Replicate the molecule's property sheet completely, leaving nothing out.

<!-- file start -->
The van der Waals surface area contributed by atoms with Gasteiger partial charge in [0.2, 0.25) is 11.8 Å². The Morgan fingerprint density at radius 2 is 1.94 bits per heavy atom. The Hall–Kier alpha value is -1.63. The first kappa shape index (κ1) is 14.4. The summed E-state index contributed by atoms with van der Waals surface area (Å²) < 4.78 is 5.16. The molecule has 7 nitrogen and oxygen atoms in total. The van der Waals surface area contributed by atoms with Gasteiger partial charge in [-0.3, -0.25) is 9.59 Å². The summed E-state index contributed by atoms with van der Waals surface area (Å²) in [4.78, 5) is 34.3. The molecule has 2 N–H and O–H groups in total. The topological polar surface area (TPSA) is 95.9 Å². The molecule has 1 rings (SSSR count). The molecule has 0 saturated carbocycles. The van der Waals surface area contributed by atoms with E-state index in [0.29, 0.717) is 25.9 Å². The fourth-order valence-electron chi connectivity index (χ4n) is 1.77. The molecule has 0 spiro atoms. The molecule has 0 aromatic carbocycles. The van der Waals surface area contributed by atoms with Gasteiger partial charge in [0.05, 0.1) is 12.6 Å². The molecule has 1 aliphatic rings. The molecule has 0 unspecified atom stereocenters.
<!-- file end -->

The van der Waals surface area contributed by atoms with Gasteiger partial charge in [0.2, 0.25) is 11.8 Å². The Morgan fingerprint density at radius 2 is 1.94 bits per heavy atom. The Hall–Kier alpha value is -1.63. The first kappa shape index (κ1) is 14.4. The summed E-state index contributed by atoms with van der Waals surface area (Å²) < 4.78 is 5.16. The molecule has 7 nitrogen and oxygen atoms in total. The van der Waals surface area contributed by atoms with Gasteiger partial charge in [-0.3, -0.25) is 9.59 Å². The summed E-state index contributed by atoms with van der Waals surface area (Å²) in [4.78, 5) is 34.3. The molecule has 2 N–H and O–H groups in total. The topological polar surface area (TPSA) is 95.9 Å². The molecule has 1 rings (SSSR count). The molecule has 0 saturated carbocycles. The van der Waals surface area contributed by atoms with E-state index in [0.29, 0.717) is 25.9 Å². The fourth-order valence-electron chi connectivity index (χ4n) is 1.77. The molecule has 0 spiro atoms. The molecule has 0 aromatic carbocycles. The van der Waals surface area contributed by atoms with Gasteiger partial charge in [0.05, 0.1) is 12.6 Å². The molecule has 1 aliphatic rings. The molecule has 0 unspecified atom stereocenters.